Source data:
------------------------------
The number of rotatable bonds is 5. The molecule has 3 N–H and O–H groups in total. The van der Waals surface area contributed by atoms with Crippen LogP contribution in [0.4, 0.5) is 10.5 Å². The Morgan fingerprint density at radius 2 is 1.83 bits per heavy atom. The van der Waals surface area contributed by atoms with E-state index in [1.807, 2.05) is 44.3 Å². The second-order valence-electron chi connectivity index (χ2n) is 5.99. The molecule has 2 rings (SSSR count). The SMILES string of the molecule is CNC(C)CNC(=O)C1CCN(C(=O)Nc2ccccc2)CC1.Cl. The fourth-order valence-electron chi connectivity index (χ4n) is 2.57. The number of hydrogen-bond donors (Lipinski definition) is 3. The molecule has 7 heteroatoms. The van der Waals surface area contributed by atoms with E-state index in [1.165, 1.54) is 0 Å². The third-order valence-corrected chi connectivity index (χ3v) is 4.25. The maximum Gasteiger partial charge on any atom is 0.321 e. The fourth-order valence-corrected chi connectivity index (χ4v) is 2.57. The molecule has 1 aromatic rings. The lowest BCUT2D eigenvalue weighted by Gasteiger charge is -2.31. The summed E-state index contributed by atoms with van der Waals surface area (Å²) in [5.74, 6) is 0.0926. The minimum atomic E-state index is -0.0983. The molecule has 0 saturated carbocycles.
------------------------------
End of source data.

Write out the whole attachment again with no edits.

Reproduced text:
The number of rotatable bonds is 5. The molecule has 3 N–H and O–H groups in total. The van der Waals surface area contributed by atoms with Crippen LogP contribution in [0.4, 0.5) is 10.5 Å². The Morgan fingerprint density at radius 2 is 1.83 bits per heavy atom. The van der Waals surface area contributed by atoms with E-state index in [1.807, 2.05) is 44.3 Å². The second-order valence-electron chi connectivity index (χ2n) is 5.99. The molecule has 2 rings (SSSR count). The SMILES string of the molecule is CNC(C)CNC(=O)C1CCN(C(=O)Nc2ccccc2)CC1.Cl. The fourth-order valence-electron chi connectivity index (χ4n) is 2.57. The number of hydrogen-bond donors (Lipinski definition) is 3. The molecule has 7 heteroatoms. The van der Waals surface area contributed by atoms with E-state index in [1.165, 1.54) is 0 Å². The third-order valence-corrected chi connectivity index (χ3v) is 4.25. The maximum Gasteiger partial charge on any atom is 0.321 e. The fourth-order valence-corrected chi connectivity index (χ4v) is 2.57. The molecule has 1 aromatic rings. The lowest BCUT2D eigenvalue weighted by Gasteiger charge is -2.31. The summed E-state index contributed by atoms with van der Waals surface area (Å²) in [5.74, 6) is 0.0926. The minimum atomic E-state index is -0.0983. The molecule has 0 saturated carbocycles.